React.js and its “IMGUI” inspired rendering model is exploding in popularity. After my talk at Clojure/West, several folks asked me about two seemingly separate discussion topics: Two-way Bindings and Cursors.
Among those asking me about data binding, there are a few campaigning for a “spreadsheet-like” method of defining user interfaces. On one hand, they’re right to seek a direct-manipulation experience for building artifacts in a fundamentally visual and interactive medium. However, the code-level approach of using spreadsheet-like “equations” is fundamentally flawed.
Meanwhile, folks using Om in practice have expressed their frustrations with cursors. A few suggested using something more principled like Haskell’s lenses. While this may be useful in some situations, it’s fundamentally flawed for the same underlying reasons.
Both designs share a flaw born of a common desire: To automatically map user input back to data sources. When there’s a 1-to-1 mapping from data sources to user interfaces, this is appropriate. However, it’s not sufficient for the general case. In fact, it’s not sufficient for the common case.
Transformations of source data in to views beyond trivial editable fields is almost never reversible or equational.
To substantiate my position, let me demonstrate just how difficult it is to write reversible relationships with some examples in the domain of grammars.
Let’s say you have this simple grammar:
A is formed of 1 or more
An infinite number of substitutions will satisfy the rule.
Here, the direction of the arrow is critically important.
How can you reverse this production rule?
The only universal way to convert directed rules in to reversible relations is to never discard “information”.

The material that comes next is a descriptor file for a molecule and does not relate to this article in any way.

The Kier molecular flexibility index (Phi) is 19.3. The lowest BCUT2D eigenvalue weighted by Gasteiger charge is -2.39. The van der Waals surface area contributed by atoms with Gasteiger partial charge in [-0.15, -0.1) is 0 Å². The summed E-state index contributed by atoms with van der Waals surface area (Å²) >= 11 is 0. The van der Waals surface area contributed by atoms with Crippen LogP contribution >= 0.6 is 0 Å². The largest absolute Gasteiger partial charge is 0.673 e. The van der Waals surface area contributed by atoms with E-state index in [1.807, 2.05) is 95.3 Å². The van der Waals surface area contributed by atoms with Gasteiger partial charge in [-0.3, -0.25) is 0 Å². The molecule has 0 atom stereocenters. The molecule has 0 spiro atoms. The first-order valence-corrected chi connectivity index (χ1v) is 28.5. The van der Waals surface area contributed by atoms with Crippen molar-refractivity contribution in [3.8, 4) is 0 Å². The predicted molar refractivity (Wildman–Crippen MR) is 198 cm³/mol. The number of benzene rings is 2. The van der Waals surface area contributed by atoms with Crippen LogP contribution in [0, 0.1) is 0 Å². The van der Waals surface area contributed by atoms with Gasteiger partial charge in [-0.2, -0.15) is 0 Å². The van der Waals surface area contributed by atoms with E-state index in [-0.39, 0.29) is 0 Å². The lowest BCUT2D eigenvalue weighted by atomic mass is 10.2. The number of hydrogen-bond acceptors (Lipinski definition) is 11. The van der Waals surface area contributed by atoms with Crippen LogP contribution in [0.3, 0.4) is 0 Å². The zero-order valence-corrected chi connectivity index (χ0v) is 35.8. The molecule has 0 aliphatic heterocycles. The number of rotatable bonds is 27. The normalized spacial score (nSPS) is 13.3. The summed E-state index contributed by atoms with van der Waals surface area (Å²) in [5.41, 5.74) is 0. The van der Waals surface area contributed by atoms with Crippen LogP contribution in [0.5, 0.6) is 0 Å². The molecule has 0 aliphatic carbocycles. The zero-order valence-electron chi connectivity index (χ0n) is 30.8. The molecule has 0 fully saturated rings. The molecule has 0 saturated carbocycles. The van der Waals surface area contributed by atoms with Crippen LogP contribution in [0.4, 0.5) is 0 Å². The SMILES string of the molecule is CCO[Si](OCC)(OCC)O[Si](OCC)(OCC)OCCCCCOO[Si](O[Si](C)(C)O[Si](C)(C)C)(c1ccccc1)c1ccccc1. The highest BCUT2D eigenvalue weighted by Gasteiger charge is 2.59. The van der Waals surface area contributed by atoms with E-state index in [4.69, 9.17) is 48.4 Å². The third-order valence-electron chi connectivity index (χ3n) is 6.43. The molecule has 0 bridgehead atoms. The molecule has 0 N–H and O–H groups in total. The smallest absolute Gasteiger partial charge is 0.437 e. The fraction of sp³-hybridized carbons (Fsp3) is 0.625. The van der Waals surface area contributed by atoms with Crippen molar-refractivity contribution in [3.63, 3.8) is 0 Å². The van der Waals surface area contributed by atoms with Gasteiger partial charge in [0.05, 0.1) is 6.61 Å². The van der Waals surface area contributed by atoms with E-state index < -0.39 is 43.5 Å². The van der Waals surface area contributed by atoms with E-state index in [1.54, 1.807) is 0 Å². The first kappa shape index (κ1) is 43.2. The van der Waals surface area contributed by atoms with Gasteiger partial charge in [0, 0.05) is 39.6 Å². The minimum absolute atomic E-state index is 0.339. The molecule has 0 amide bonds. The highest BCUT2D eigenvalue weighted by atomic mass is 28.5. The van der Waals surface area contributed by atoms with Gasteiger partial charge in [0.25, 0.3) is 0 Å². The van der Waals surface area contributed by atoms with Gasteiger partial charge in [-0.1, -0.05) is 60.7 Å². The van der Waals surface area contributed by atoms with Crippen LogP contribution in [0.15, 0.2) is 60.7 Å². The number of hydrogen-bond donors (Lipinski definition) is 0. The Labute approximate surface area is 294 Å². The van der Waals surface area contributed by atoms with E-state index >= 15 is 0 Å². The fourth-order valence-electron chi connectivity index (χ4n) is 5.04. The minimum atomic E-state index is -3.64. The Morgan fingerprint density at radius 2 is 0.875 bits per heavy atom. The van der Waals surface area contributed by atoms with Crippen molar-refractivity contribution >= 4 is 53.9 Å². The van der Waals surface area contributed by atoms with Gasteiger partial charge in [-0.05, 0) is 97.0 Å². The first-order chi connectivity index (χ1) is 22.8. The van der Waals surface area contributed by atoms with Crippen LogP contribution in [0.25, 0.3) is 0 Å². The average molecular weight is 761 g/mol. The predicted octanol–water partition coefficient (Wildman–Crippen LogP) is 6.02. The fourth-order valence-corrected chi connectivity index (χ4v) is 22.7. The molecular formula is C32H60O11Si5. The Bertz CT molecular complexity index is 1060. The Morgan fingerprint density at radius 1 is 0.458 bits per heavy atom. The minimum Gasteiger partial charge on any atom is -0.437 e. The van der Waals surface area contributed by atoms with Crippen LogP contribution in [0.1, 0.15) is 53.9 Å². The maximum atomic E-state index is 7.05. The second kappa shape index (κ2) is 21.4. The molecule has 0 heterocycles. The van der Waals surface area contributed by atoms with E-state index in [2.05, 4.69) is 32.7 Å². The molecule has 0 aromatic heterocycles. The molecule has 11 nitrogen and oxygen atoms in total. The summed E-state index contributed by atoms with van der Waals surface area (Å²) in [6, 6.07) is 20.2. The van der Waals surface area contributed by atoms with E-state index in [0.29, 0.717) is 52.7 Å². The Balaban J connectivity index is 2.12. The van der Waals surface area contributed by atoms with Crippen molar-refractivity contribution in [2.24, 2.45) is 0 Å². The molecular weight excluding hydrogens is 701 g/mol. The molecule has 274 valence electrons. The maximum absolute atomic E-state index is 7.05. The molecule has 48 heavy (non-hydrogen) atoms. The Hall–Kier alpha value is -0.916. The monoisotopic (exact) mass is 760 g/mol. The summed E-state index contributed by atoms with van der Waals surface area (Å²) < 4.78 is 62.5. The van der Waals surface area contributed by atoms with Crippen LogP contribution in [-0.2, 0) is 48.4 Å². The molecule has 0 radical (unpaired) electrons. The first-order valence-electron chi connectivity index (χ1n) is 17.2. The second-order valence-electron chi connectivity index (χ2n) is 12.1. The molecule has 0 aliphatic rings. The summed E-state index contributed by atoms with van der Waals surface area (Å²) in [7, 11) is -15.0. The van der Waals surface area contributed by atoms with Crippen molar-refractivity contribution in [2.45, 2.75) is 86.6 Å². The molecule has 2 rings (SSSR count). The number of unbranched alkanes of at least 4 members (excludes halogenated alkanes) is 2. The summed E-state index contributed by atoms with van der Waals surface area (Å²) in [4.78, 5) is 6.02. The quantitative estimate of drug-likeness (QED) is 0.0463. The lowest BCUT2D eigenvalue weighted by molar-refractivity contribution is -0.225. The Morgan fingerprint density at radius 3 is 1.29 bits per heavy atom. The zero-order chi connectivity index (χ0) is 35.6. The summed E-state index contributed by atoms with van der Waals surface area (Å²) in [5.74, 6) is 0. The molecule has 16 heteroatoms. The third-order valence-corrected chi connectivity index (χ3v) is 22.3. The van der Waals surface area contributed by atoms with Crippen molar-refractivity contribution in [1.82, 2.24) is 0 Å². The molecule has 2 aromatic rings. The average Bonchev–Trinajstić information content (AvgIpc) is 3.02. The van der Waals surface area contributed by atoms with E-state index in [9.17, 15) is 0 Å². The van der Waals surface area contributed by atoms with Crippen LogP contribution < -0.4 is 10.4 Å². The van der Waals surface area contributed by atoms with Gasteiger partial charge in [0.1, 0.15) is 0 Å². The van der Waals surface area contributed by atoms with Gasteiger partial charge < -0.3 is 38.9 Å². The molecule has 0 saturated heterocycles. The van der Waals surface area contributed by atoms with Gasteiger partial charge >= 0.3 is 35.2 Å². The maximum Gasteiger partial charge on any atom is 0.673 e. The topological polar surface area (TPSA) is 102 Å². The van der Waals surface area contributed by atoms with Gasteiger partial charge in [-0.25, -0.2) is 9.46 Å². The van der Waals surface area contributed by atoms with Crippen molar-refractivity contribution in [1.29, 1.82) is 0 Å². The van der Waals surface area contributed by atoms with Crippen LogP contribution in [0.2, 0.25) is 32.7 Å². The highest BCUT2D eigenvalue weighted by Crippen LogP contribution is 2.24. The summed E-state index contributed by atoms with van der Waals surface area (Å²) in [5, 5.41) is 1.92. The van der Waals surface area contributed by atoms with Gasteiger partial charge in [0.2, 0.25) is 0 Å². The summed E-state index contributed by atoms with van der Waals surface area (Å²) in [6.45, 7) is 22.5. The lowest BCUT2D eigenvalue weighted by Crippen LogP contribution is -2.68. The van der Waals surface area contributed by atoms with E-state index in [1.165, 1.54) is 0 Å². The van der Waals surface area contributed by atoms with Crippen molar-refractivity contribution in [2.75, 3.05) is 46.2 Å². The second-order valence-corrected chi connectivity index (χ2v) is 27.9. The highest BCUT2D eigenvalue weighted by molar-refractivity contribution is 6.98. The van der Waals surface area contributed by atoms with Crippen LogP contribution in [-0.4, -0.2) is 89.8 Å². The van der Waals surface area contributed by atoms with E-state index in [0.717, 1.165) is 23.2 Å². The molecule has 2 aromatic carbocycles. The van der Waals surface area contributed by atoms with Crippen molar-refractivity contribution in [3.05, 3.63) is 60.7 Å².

For example, we could parameterize
A by a number.
Alternatively, you can specify a general principal for lossy reversal rules, like “always produce the smallest value that would satisfy the rule”.
However, this falls flat on its face if you introduce alternation:
b is “smaller”, so you need a new principle to reverse by.
In a traditional context free grammar,
| doesn’t imply order, but in a
PEG, for example, you have ordered choice. You could say that you reverse
to the first choice which satisfies the rule. Let’s use
/ as the ordered
Even in this simplified context, we haven’t even begun to scratch the surface of potential problems with reversibility. Constructs such as binders or loops will cause the reversal principles to explode in complexity.
Grammars offer pretty simple and well defined operations. However, practically every new operation introduces new reversal principles. Once real world business logic gets involved, things get hairy quickly.
In the context of user interfaces, these problems are magnified to be so large that they are practically unrecognizable. However, if you zoom in on individual cases in your own applications, you’ll spot this inherit complexity.
A robust UI solution should not attempt to build upon a foundation of automatic reversibility.